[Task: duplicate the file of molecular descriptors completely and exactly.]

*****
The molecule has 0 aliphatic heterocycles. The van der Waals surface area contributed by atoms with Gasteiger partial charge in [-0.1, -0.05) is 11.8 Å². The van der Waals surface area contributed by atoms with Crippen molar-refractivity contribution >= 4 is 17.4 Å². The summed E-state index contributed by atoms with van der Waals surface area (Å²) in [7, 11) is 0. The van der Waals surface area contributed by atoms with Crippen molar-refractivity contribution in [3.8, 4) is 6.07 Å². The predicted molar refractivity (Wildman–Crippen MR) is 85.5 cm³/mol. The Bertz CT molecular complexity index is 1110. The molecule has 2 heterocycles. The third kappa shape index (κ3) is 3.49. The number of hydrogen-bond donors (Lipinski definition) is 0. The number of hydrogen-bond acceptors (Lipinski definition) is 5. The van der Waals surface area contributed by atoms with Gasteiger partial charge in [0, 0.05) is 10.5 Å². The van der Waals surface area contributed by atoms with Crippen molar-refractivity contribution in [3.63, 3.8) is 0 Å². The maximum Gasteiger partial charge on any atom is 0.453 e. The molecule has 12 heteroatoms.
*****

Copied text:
The molecule has 0 aliphatic heterocycles. The van der Waals surface area contributed by atoms with Gasteiger partial charge in [-0.1, -0.05) is 11.8 Å². The van der Waals surface area contributed by atoms with Crippen molar-refractivity contribution >= 4 is 17.4 Å². The summed E-state index contributed by atoms with van der Waals surface area (Å²) in [7, 11) is 0. The van der Waals surface area contributed by atoms with Crippen molar-refractivity contribution in [3.8, 4) is 6.07 Å². The predicted molar refractivity (Wildman–Crippen MR) is 85.5 cm³/mol. The Bertz CT molecular complexity index is 1110. The molecule has 2 heterocycles. The third kappa shape index (κ3) is 3.49. The number of hydrogen-bond donors (Lipinski definition) is 0. The number of hydrogen-bond acceptors (Lipinski definition) is 5. The van der Waals surface area contributed by atoms with Gasteiger partial charge in [0, 0.05) is 10.5 Å². The van der Waals surface area contributed by atoms with Crippen molar-refractivity contribution in [3.63, 3.8) is 0 Å². The maximum Gasteiger partial charge on any atom is 0.453 e. The molecule has 12 heteroatoms.